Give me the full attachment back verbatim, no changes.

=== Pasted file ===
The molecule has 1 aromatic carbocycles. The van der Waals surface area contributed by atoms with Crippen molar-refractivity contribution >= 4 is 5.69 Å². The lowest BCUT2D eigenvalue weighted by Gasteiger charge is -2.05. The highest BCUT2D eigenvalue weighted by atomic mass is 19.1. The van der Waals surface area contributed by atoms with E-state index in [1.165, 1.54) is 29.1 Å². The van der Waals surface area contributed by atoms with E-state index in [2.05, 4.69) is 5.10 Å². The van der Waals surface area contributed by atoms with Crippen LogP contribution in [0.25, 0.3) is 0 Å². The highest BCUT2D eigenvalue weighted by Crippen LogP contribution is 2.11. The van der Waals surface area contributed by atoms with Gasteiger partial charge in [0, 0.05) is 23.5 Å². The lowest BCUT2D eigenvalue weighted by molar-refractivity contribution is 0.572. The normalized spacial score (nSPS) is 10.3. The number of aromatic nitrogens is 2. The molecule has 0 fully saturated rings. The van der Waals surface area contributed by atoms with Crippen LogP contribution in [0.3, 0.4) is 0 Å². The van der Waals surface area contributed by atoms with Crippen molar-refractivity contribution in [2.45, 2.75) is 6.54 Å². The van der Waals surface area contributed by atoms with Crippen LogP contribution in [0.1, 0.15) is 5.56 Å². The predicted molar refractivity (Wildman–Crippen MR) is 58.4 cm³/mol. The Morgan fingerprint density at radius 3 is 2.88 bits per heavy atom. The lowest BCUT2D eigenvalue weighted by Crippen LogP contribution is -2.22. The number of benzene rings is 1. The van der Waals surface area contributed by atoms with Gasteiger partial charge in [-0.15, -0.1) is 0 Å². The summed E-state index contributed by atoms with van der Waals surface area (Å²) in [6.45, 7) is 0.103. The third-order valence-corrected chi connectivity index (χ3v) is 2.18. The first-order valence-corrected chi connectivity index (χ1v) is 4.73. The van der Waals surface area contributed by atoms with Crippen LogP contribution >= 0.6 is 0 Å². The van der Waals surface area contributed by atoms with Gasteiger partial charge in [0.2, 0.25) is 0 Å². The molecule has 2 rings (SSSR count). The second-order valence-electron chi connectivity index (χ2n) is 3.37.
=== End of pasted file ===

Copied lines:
The molecule has 1 aromatic carbocycles. The van der Waals surface area contributed by atoms with Crippen molar-refractivity contribution >= 4 is 5.69 Å². The lowest BCUT2D eigenvalue weighted by Gasteiger charge is -2.05. The highest BCUT2D eigenvalue weighted by atomic mass is 19.1. The van der Waals surface area contributed by atoms with E-state index in [1.165, 1.54) is 29.1 Å². The van der Waals surface area contributed by atoms with E-state index in [2.05, 4.69) is 5.10 Å². The van der Waals surface area contributed by atoms with Crippen LogP contribution in [0.25, 0.3) is 0 Å². The highest BCUT2D eigenvalue weighted by Crippen LogP contribution is 2.11. The van der Waals surface area contributed by atoms with Gasteiger partial charge in [0, 0.05) is 23.5 Å². The lowest BCUT2D eigenvalue weighted by molar-refractivity contribution is 0.572. The normalized spacial score (nSPS) is 10.3. The number of aromatic nitrogens is 2. The molecule has 0 fully saturated rings. The van der Waals surface area contributed by atoms with Crippen LogP contribution in [0.3, 0.4) is 0 Å². The van der Waals surface area contributed by atoms with Crippen molar-refractivity contribution in [2.45, 2.75) is 6.54 Å². The van der Waals surface area contributed by atoms with Crippen LogP contribution in [0.1, 0.15) is 5.56 Å². The predicted molar refractivity (Wildman–Crippen MR) is 58.4 cm³/mol. The Morgan fingerprint density at radius 3 is 2.88 bits per heavy atom. The lowest BCUT2D eigenvalue weighted by Crippen LogP contribution is -2.22. The number of benzene rings is 1. The van der Waals surface area contributed by atoms with Gasteiger partial charge in [-0.15, -0.1) is 0 Å². The summed E-state index contributed by atoms with van der Waals surface area (Å²) in [6.45, 7) is 0.103. The third-order valence-corrected chi connectivity index (χ3v) is 2.18. The first-order valence-corrected chi connectivity index (χ1v) is 4.73. The van der Waals surface area contributed by atoms with Crippen LogP contribution >= 0.6 is 0 Å². The van der Waals surface area contributed by atoms with Gasteiger partial charge in [0.2, 0.25) is 0 Å². The molecule has 2 rings (SSSR count). The second-order valence-electron chi connectivity index (χ2n) is 3.37.